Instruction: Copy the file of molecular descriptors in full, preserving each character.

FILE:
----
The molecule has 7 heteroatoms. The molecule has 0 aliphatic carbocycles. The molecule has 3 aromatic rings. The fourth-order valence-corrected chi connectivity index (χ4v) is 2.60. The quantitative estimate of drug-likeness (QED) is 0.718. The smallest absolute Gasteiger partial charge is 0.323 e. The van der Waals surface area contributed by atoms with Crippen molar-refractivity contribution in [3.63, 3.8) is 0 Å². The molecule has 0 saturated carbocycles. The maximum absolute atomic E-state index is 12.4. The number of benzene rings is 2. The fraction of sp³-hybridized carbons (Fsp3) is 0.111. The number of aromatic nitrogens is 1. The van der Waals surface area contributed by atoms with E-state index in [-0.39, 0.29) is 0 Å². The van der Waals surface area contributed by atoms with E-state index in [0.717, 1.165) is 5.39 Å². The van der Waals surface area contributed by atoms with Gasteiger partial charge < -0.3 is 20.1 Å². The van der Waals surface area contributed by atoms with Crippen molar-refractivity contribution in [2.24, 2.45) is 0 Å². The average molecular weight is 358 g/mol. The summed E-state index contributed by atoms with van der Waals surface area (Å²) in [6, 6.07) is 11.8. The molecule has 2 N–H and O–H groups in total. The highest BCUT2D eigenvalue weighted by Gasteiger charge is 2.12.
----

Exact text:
The molecule has 7 heteroatoms. The molecule has 0 aliphatic carbocycles. The molecule has 3 aromatic rings. The fourth-order valence-corrected chi connectivity index (χ4v) is 2.60. The quantitative estimate of drug-likeness (QED) is 0.718. The smallest absolute Gasteiger partial charge is 0.323 e. The van der Waals surface area contributed by atoms with Crippen molar-refractivity contribution in [3.63, 3.8) is 0 Å². The molecule has 0 saturated carbocycles. The maximum absolute atomic E-state index is 12.4. The number of benzene rings is 2. The fraction of sp³-hybridized carbons (Fsp3) is 0.111. The number of aromatic nitrogens is 1. The van der Waals surface area contributed by atoms with E-state index in [-0.39, 0.29) is 0 Å². The van der Waals surface area contributed by atoms with E-state index in [0.717, 1.165) is 5.39 Å². The van der Waals surface area contributed by atoms with Gasteiger partial charge < -0.3 is 20.1 Å². The van der Waals surface area contributed by atoms with Crippen molar-refractivity contribution in [2.24, 2.45) is 0 Å². The average molecular weight is 358 g/mol. The summed E-state index contributed by atoms with van der Waals surface area (Å²) in [6, 6.07) is 11.8. The molecule has 2 N–H and O–H groups in total. The highest BCUT2D eigenvalue weighted by Gasteiger charge is 2.12.